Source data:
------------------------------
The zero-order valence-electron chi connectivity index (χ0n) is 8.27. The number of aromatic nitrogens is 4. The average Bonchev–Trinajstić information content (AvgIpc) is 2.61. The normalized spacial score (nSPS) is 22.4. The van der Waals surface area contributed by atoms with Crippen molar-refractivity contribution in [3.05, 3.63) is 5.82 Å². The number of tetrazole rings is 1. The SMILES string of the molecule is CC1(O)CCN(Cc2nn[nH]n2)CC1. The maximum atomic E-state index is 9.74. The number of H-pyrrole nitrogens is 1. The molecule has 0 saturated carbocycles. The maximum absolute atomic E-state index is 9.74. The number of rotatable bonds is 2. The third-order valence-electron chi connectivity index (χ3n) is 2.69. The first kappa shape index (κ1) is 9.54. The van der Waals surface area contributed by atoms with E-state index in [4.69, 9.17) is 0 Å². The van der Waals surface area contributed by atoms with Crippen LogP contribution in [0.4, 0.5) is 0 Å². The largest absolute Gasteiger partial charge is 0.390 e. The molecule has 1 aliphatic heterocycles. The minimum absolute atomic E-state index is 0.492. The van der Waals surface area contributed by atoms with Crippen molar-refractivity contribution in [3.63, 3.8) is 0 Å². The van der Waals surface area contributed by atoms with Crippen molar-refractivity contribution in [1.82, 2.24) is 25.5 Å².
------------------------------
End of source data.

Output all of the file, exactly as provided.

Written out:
The zero-order valence-electron chi connectivity index (χ0n) is 8.27. The number of aromatic nitrogens is 4. The average Bonchev–Trinajstić information content (AvgIpc) is 2.61. The normalized spacial score (nSPS) is 22.4. The van der Waals surface area contributed by atoms with Crippen molar-refractivity contribution in [3.05, 3.63) is 5.82 Å². The number of tetrazole rings is 1. The SMILES string of the molecule is CC1(O)CCN(Cc2nn[nH]n2)CC1. The maximum atomic E-state index is 9.74. The number of H-pyrrole nitrogens is 1. The molecule has 0 saturated carbocycles. The maximum absolute atomic E-state index is 9.74. The number of rotatable bonds is 2. The third-order valence-electron chi connectivity index (χ3n) is 2.69. The first kappa shape index (κ1) is 9.54. The van der Waals surface area contributed by atoms with E-state index in [4.69, 9.17) is 0 Å². The van der Waals surface area contributed by atoms with Crippen LogP contribution in [0.4, 0.5) is 0 Å². The largest absolute Gasteiger partial charge is 0.390 e. The molecule has 1 aliphatic heterocycles. The minimum absolute atomic E-state index is 0.492. The van der Waals surface area contributed by atoms with Crippen molar-refractivity contribution in [3.63, 3.8) is 0 Å². The van der Waals surface area contributed by atoms with Crippen molar-refractivity contribution in [1.82, 2.24) is 25.5 Å².